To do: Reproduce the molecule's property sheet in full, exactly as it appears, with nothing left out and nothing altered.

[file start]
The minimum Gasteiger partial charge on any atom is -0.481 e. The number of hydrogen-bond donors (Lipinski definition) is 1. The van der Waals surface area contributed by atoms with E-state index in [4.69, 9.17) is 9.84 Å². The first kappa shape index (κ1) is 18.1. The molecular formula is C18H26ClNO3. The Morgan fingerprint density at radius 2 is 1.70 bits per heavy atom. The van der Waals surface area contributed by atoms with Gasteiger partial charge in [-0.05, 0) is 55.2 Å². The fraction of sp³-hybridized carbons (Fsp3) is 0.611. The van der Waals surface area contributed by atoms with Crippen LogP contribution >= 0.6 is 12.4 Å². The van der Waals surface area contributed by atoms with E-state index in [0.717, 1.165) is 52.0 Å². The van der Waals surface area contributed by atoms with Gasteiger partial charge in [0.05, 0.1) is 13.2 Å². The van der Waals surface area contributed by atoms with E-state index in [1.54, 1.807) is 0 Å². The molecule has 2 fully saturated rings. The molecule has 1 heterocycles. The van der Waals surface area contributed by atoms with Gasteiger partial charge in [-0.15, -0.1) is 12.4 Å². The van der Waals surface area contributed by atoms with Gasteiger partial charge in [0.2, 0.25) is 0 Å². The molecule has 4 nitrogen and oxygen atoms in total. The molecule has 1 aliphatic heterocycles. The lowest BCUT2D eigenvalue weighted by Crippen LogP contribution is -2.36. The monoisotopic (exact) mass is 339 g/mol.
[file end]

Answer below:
The minimum Gasteiger partial charge on any atom is -0.481 e. The number of hydrogen-bond donors (Lipinski definition) is 1. The van der Waals surface area contributed by atoms with E-state index in [4.69, 9.17) is 9.84 Å². The first kappa shape index (κ1) is 18.1. The molecular formula is C18H26ClNO3. The Morgan fingerprint density at radius 2 is 1.70 bits per heavy atom. The van der Waals surface area contributed by atoms with Gasteiger partial charge in [-0.05, 0) is 55.2 Å². The fraction of sp³-hybridized carbons (Fsp3) is 0.611. The van der Waals surface area contributed by atoms with Crippen LogP contribution >= 0.6 is 12.4 Å². The van der Waals surface area contributed by atoms with E-state index in [0.717, 1.165) is 52.0 Å². The van der Waals surface area contributed by atoms with Gasteiger partial charge in [0.05, 0.1) is 13.2 Å². The van der Waals surface area contributed by atoms with E-state index in [1.54, 1.807) is 0 Å². The molecule has 2 fully saturated rings. The molecule has 1 heterocycles. The van der Waals surface area contributed by atoms with Gasteiger partial charge in [-0.15, -0.1) is 12.4 Å². The van der Waals surface area contributed by atoms with Gasteiger partial charge in [0.2, 0.25) is 0 Å². The molecule has 4 nitrogen and oxygen atoms in total. The molecule has 1 aliphatic heterocycles. The lowest BCUT2D eigenvalue weighted by Crippen LogP contribution is -2.36. The monoisotopic (exact) mass is 339 g/mol.